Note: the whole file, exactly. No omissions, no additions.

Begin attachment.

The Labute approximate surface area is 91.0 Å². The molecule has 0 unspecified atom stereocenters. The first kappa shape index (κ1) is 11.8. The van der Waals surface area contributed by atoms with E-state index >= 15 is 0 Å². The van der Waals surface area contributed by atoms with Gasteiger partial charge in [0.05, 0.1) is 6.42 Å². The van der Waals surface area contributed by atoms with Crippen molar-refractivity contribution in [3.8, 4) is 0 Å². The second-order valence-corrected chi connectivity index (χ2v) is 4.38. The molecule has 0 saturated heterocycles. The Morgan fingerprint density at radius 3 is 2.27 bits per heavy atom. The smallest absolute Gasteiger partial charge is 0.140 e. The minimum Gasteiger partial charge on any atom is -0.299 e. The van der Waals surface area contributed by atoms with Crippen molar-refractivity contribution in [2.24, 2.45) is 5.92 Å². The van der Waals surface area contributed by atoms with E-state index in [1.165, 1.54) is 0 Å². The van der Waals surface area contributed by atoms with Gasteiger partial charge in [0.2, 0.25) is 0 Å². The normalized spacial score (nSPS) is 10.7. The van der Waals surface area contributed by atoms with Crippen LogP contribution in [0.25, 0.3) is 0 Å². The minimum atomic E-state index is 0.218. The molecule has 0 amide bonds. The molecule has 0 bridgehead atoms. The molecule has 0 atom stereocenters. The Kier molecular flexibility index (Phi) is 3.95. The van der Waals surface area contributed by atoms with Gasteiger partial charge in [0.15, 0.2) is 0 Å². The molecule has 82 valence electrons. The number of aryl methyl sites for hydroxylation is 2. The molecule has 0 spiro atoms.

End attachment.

The Labute approximate surface area is 91.0 Å². The molecule has 0 unspecified atom stereocenters. The first kappa shape index (κ1) is 11.8. The van der Waals surface area contributed by atoms with E-state index >= 15 is 0 Å². The van der Waals surface area contributed by atoms with Gasteiger partial charge in [0.05, 0.1) is 6.42 Å². The van der Waals surface area contributed by atoms with Crippen molar-refractivity contribution in [3.8, 4) is 0 Å². The second-order valence-corrected chi connectivity index (χ2v) is 4.38. The molecule has 0 saturated heterocycles. The Morgan fingerprint density at radius 3 is 2.27 bits per heavy atom. The smallest absolute Gasteiger partial charge is 0.140 e. The minimum Gasteiger partial charge on any atom is -0.299 e. The van der Waals surface area contributed by atoms with Crippen molar-refractivity contribution in [2.24, 2.45) is 5.92 Å². The van der Waals surface area contributed by atoms with E-state index in [1.165, 1.54) is 0 Å². The van der Waals surface area contributed by atoms with Gasteiger partial charge in [0.2, 0.25) is 0 Å². The normalized spacial score (nSPS) is 10.7. The van der Waals surface area contributed by atoms with Crippen LogP contribution in [0.25, 0.3) is 0 Å². The minimum atomic E-state index is 0.218. The molecule has 0 amide bonds. The molecule has 0 bridgehead atoms. The molecule has 0 atom stereocenters. The Kier molecular flexibility index (Phi) is 3.95. The van der Waals surface area contributed by atoms with Gasteiger partial charge in [0.15, 0.2) is 0 Å². The molecule has 82 valence electrons. The number of aryl methyl sites for hydroxylation is 2. The molecule has 0 spiro atoms.